There is a calling by Jesus to remain in his love and to love each other the way the Father loves the Son and the Son loves the Father.[7] Can a church validly understand itself to be church if true love is not expressed, sought or put into action? God is not passive. There is mutual self-giving between Father, Son and Spirit, a mutual and full indwelling between each Person of the Trinity.[8] This activity of love that eternally exists within God Himself is something that the church, by the grace and Spirit of God, should seek to reflect into the communities it inhabits. The earthly ministry of Christ is one of self-giving and total love, committed to the oppressed and needy. Not only that, but as Jesus showed the full extent of his love to his disciples by washing their feet we have a typology of love that the church is called to continue in until Jesus returns. It seems that the greatest struggle that the church faces in the 21st Century is not contextualization (although it is important), is not an understanding of sexuality (although it is important), but an exploration and grappling with how a community loves each other properly. "A new command I give you: Love one another. As I have loved you, so you must love one another. By this everyone will know that you are my disciples, if you love one another."[9] It is from the love that is shown and displayed through a community of disciples of Jesus that the world around will know that this community are a church. Yet for love to be seen, for a community to be seen to love, then something visible needs to take place.

At the baptism of Jesus a visible sign of the love displayed between Father, Son and Spirit is seen. The love of the Son for the Father shown in his obedience to go through the waters of baptism. The love of the Father for the Son as he rises out of the waters of baptism and declares that love by speaking out. And the mediation of that love displayed by the Spirit who rests upon the Son at his baptism. Here we have a visible sign of love shown through the baptism of Jesus. Therefore, for a community to visibly be seen as a loving Christian community, to be visibly seen as a church, then visible acts of love need to be demonstrated. Surely, therefore, it is a ‘participation in the communion of the triune God’[10] that is the goal of all church communities, and this participation is made possible visibly through the sacraments. God is a God who mediates his presence in and through that which he has created. He does not bypass his creation but chooses to speak and act through it. We see this most powerfully through the Incarnation, and therefore, a faithful understanding of whom God is and his action is one of mediation. Consequently, Baptism and the Eucharist are primary examples of how God mediates his love to us and in turn enables us to visibly love one another.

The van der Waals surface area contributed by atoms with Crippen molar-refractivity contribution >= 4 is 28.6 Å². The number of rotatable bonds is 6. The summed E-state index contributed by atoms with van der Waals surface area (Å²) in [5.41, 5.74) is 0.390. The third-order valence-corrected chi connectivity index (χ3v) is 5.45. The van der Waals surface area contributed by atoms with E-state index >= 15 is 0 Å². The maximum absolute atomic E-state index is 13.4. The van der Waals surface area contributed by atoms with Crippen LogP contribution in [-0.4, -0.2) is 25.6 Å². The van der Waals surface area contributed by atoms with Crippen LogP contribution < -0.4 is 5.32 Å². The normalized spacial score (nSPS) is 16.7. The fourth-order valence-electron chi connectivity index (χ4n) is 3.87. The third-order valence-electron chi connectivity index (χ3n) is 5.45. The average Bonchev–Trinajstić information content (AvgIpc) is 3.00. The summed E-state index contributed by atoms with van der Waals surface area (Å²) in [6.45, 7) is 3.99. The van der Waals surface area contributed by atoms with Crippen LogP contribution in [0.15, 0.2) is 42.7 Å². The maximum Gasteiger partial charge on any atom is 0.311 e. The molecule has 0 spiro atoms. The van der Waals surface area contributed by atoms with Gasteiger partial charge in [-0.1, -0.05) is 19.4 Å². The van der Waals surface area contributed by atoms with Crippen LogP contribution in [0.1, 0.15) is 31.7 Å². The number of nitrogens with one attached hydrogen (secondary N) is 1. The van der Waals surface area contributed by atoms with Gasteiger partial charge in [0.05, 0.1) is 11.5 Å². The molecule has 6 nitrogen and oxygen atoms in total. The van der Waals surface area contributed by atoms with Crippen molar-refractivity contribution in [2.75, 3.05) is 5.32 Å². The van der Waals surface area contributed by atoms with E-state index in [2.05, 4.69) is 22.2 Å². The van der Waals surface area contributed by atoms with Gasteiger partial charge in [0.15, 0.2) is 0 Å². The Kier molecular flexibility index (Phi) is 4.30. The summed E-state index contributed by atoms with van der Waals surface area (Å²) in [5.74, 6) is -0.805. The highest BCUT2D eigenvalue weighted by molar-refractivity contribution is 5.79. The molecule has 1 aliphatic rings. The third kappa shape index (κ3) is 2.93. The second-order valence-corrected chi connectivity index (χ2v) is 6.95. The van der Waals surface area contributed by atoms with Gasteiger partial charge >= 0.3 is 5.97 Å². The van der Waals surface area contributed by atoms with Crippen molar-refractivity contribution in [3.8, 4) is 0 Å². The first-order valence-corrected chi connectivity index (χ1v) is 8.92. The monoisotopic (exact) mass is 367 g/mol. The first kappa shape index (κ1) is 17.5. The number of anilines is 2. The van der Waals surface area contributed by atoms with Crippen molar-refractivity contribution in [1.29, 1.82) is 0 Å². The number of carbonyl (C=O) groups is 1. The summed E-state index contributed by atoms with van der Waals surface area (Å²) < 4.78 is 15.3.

The Eucharist is a symbol, a reminder, that God, in Christ, was reconciling the whole world to himself.[11] Yet it is more than a reminder. The Eucharist is a visible means of grace whereby God administers his grace to his church through this meal. Therefore, as we share in this meal, the Spirit of God feeds us and affirms to us that we have been reconciled to God and that nothing can separate us from his love.[12] In the action of taking the bread and wine, love is actually seen. Furthermore, this meal is a means of grace in the relationships we have with one another. As we receive grace from God, so we can be a means of grace to the community around us. As we receive the bread, the broken body of Jesus, we too can become broken for the community around us. As we receive the wine, the blood of Jesus poured out for us, we too can pour ourselves out for the community in which we live. We receive the grace needed to be a people of grace. Here we have a visible and physical act of love and reconciliation that demonstrates to those present that here we have disciples of Jesus that can also be a catalyst for that love and peace to be taken into the communities the church finds itself in. Yet are the sacraments dependant on a minister and thus is our definition of church dependent on a minister?